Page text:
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Derby Porcelain Figure of  Shakespeare, based on the life-size white marble statue by Peter Scheemakers in the monument designed by William Kent, erected in Poets' Corner in Westminster Abbey in 1740.

Derby Porcelain Figure of  Shakespeare,

Circa 1765.

(Ref: ny9106-mrr)

The patch mark period figure depicts Shakespeare standing with his right elbow resting on a pile of books with an open scroll which all rest upon a column with crowned heads at each corner and a purple cape across his back. All on a scroll base.  In great condition with just the tip of his second finger invisibly repaired.

The V & A has the same figure in their collection (Museum number:S.76-1988) although it is nowhere near as well painted and gilded and this example.  They state, "This figurine of William Shakespeare (1564-1616) is based on the life-size white marble statue by Peter Scheemakers in the monument designed by William Kent, erected in Poets' Corner in Westminster Abbey in 1740, 124 years after Shakespeare's death, sponsored by the Earl of Burlington, Dr Mead, Alexander Pope and Mr Martin. Shakespeare is buried in Stratford upon Avon and although some time after his death there were suggestions that his remains should be moved from Stratford to Westminster Abbey, the idea was abandoned and the monument was built.

The carved heads on the pedestal of the statue are of Queen Elizabeth I, Henry V and Richard III, and Shakespeare is shown pointing to a scroll inscribed with Prospero's Act IV lines from The Tempest:

The Cloud capt Tow’rs, The Gorgeous Palaces, The Solemn Temples,

The Great Globe itself, Yea all which it Inherit, Shall Dissolve;

And like the baseless Fabrick of a Vision, Leave not a wrack behind.

The speech is perhaps better known with the words that begin the passage : 'Our revels now are ended'. On the original monument the words are in Latin.

The Derby factory produced three versions of this figure in the late 1750s to mid-1760s, often sold as a pair with one of John Milton. There was a glazed version on a rectangular base, and one in biscuit porcelain. Its direct source was probably a reduced-sized plaster of the sculpture sold in London by John Cheere."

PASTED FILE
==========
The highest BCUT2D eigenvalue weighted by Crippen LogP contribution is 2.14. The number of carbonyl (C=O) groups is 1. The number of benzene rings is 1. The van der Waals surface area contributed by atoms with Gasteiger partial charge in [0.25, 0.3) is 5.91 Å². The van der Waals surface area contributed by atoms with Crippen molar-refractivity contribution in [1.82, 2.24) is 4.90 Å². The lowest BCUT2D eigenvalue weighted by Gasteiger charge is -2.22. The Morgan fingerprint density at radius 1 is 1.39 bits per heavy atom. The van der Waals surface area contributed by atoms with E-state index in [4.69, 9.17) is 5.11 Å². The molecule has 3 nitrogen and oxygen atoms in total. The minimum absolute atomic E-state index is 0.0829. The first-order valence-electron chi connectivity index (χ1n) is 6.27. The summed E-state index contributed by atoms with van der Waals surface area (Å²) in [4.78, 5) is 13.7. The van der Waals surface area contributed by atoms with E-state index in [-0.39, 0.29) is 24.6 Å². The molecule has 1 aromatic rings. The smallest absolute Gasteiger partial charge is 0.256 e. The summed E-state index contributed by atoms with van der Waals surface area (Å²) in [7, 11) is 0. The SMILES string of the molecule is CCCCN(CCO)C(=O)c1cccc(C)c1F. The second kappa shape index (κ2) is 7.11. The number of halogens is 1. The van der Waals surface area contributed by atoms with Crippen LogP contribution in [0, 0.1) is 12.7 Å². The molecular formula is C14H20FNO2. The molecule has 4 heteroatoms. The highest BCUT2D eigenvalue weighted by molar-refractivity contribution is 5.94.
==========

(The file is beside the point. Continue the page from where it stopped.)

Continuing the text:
This is a quote from The Tempest Act 4, scene 1, 148–158.


"Our revels now are ended. These our actors,

As I foretold you, were all spirits, and

Are melted into air, into thin air:

And like the baseless fabric of this vision,

The cloud-capp'd tow'rs, the gorgeous palaces,

The solemn temples, the great globe itself,

Yea, all which it inherit, shall dissolve,

And, like this insubstantial pageant faded,

Leave not a rack behind. We are such stuff

As dreams are made on; and our little life

Is rounded with a sleep."

Dimensions: 11 1/4 inches high x 7 inches x 5 inches deep ( 29.5 cms x 17cm x 13cm deep.

Provenance: With D.M. & P. Manheim, London, 1960;

Collection of Abby Rockefeller Mauzé,

Collection of William Kelly Simpson

Consition: Index finger and quill restored, left ankle of putto reglued.



Anticipating his daughter's wedding to the Prince of Naples, Prospero has staged a short entertainment, with spirits taking the parts of Roman gods. But he abruptly cuts the fun short when he remembers some pressing business. He tries to calm the startled couple by explaining, somewhat off the point, that the "revels" (performance) they've witnessed were simply an illusion, bound sooner or later to melt into "thin air"—a phrase he coins.

Prospero's metaphor applies not just to the pageant he's created on his fictional island, but also to the pageant Shakespeare presents in his Globe Theater—the "great globe itself." Dramatic illusion in turn becomes a metaphor for the "real" world outside the Globe, which is equally fleeting. Towers, palaces, temples, the Globe theater, the Earth—all will crumble and dissolve, leaving not even a wisp of cloud (a "rack") behind. Prospero's "pageant" is the innermost Chinese box: a play within a play (The Tempest) within a play (the so-called "real" world).

Merrily, merrily, merrily, merrily, life is but a dream, and people are the "stuff" dreams are "made on" (built of)—just as characters might be called the "stuff' plays are "built on." "Our little life" is like a brief dream in some divine mind, "rounded with a sleep"—that is, either "surrounded" by sleep or "rounded off" (completed) by sleep. Prospero seems to mean that when we die, we awake from the dream of life into true reality—or at least into a truer dream.

"The stuff of dreams" seems to derive from this passage, but it only superficially resembles Prospero's pronouncement. "The stuff of dreams" as we use it today refers to a scenario one can only fantasize—something devoutly to be wished. Prospero's "stuff" refers to the materials that go into creating an illusion, not to the object of a wish.

Take note that Prospero says "made on," not "made of," despite Humphrey Bogart's famous last line in the 1941 film The Maltese Falcon: "The stuff that dreams are made of." (Bogart suggested the line to director John Huston, but neither seems to have brushed up his Shakespeare.) Film buffs may think "made of" is the authentic phrase, but they're only dreaming.

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